@theusch/koschi: My WDT is configured for interrupt only. I [perhaps erroneously?] don't really care how long the WDT ISR takes at this time, because I am only using it to find the bug. For that reason I don't really care about how long fprintf takes. However, if necessary, I absolutely could log to eeprom. How would I determine return value from within the ISR?

Science is not consensus. Science is numbers.

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How about an oscilloscope/logic analyser? Do you have access to one?

The problem with trying to debug timing sensitive stuff with LEDs or even worse, printf()'s is that they operate in the human realm. With a scope you can take a pin high/low in 2 machine cycles and use that with a scope/analyser to catch the moment of entry to some part of the code. Go wild and make a double pulse at exit (so it's discernible). You can do stuff like this without anything but the most infinitesimal impact on existing timing. In some senses this is actually better than a debugger when it comes to diagnosing timing sensitive stuff.

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I do have access to a 'scope. Unfortunately, as this is a very small board, I do not have ready access to any pins. If absolutely necessary, I can break into the power cable (there are a few PGOOD signals in the bundle), and use one of those lines as a monitor point. However, I think I will first try turning on/off an LED around code blocks. I know that recognizing blinks is done at human speed, but whether it stays on or off will tell me that the bug is between the two statements (turn on and turn off). I can then shrink the code block until I isolate the problem spot. One "useful" aspect of this bug is that when the wdt interrupt trips, it never kicks out -- i.e., the wdt keeps tripping over and over. This means that whatever block is hanging will continue to hang (allowing me to keep an LED in an on state).

Science is not consensus. Science is numbers.

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Did we mention the avr number? Have a uart? I have done putchar('1'); putchar('2'); etc after ea subroutine in the main loop or init or inside the suspected hang condition etc.

Imagecraft compiler user

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Quote:
How would I determine return value from within the ISR?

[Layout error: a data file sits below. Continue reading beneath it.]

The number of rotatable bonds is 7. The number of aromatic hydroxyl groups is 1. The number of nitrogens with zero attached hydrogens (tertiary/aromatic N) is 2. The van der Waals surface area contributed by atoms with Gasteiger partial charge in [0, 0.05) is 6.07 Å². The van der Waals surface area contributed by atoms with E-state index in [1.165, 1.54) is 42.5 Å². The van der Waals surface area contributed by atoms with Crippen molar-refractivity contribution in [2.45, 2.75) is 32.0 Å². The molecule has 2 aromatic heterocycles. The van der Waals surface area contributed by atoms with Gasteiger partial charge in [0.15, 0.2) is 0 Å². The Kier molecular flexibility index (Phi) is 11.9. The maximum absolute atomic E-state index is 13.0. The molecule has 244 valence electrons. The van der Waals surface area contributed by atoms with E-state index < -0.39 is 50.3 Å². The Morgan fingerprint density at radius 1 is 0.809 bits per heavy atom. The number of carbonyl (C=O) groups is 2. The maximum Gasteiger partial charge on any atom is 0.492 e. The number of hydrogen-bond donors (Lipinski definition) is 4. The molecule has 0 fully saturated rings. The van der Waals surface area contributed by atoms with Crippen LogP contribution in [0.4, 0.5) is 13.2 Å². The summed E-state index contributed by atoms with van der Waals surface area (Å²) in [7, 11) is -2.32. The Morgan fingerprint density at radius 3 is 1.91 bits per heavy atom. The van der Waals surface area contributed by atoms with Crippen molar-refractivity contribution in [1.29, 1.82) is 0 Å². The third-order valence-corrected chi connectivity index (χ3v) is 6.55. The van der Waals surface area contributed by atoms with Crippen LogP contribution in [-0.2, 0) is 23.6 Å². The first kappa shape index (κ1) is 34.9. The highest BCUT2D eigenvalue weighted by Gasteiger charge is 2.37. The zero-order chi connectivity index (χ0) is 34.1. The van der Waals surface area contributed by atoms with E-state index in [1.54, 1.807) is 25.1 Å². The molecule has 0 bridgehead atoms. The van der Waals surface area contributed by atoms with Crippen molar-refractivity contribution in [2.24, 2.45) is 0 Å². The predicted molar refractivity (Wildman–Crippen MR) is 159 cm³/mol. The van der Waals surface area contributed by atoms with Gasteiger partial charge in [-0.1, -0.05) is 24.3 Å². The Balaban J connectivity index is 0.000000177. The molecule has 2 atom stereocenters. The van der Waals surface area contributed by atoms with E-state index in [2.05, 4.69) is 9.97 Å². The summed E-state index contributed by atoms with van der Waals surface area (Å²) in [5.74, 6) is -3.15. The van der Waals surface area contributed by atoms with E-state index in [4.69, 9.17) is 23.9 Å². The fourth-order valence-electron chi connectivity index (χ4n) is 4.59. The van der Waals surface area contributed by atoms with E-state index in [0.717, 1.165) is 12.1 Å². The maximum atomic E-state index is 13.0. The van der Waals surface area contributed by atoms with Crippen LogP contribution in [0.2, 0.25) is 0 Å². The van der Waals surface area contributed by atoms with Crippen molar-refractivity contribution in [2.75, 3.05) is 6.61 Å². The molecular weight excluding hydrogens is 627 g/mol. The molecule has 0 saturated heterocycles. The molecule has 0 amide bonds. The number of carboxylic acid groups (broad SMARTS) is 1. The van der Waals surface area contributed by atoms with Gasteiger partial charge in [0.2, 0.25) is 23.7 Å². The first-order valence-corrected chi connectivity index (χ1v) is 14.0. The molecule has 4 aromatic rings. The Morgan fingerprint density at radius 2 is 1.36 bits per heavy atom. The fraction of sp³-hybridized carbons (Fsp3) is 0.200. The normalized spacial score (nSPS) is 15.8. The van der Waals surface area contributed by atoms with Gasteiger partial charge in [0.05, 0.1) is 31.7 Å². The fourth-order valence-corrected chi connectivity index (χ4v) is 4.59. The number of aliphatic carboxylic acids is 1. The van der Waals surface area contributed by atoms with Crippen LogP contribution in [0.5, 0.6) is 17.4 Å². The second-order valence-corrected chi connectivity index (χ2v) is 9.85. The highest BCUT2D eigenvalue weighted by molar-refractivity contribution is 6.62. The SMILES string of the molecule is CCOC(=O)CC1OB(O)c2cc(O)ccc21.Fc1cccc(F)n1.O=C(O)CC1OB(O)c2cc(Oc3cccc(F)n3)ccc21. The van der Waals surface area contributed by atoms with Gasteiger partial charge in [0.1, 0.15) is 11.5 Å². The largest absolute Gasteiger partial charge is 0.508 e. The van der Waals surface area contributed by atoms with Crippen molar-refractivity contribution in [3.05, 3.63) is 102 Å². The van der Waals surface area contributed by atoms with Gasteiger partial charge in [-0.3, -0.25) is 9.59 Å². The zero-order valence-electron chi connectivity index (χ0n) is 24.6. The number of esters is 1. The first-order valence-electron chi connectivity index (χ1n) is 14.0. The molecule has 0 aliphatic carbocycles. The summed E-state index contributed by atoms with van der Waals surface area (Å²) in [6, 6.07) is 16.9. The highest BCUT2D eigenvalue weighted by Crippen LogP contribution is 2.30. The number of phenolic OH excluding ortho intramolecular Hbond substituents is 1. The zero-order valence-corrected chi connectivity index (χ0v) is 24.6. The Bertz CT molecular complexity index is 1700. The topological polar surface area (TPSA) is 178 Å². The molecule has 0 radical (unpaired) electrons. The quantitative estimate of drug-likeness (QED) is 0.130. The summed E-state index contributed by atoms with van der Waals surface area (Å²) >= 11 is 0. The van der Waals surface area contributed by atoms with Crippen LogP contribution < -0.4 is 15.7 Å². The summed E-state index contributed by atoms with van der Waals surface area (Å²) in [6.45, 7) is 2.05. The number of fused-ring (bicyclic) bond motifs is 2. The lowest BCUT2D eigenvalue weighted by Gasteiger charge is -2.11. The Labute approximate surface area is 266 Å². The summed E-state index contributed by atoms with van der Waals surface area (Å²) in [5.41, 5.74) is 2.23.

You mean the PC to reti to.

If your IRQ is naked then that is easy. Just get the SP, and above it you can find your PC.

uint16_t ProgramCounterToRETI;
ProgramCounterToRETI = *((uint16_t*)(SP + 1)); //not tested

But if IRQ is not naked (I bet it is not) then you need some tweaks/more generic stack unwinding procedure. I have never seen a run-time stuff for that (except the one included in exception handling of C++). Usually the debugger does the dirty job and elfs full call stack without problems.

No RSTDISBL, no fun!

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Your Watchdog interrupt only has to store the PC in SRAM and check a GPIO pin to see if you want to "log current state to EEPROM" and stop.

In fact the ISR(WDT_vect) only has to check a pin. The regular execution is harmless. The logging operation is only required when you have already got stuck. You can unroll stacks, dump memory or whatever you want.

I still reckon it is easier to buy a Dragon.

David.

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hobbss,

If you find that printf statements change the timing of the process you are trying to trace, use putchar instead to put out single-character "tracers". The resulting printout is a bit cryptic and you can't over use it or the printout will be too volumious to analyse and also have the same damping effect as the printfs. It also helps to choose the code characters symbolically: e.g. "(" for entry into a routine and ")' for exit from the same routine.

You want to set the baud rate as high as possible to minimize interference with your main process you are trying trace. You might also write a special putchar() routine that doesn't wait for the xmit buffer to empty before sending the character, in order to minimize the burden the tracer commands place on the main process. Obviously though, you need to use this judiciously to avoid totally jambing the UART's transmit FIFO.

If you are using a micro with multiple UARTs, consider using one for printf statements and the other for the single character tracer codes. In use, set up two side-by-side sessions of TeraTerm on your PC and enjoy the show! The root cause of the problem will usually become apparent after a few minutes of viewing.

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Quote:
But if IRQ is not naked (I bet it is not)
Probably not, but since he has stated that the ISR is there only to find the return address, it might as well be made that way.

Regards,
Steve A.

The Board helps those that help themselves.

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Quote: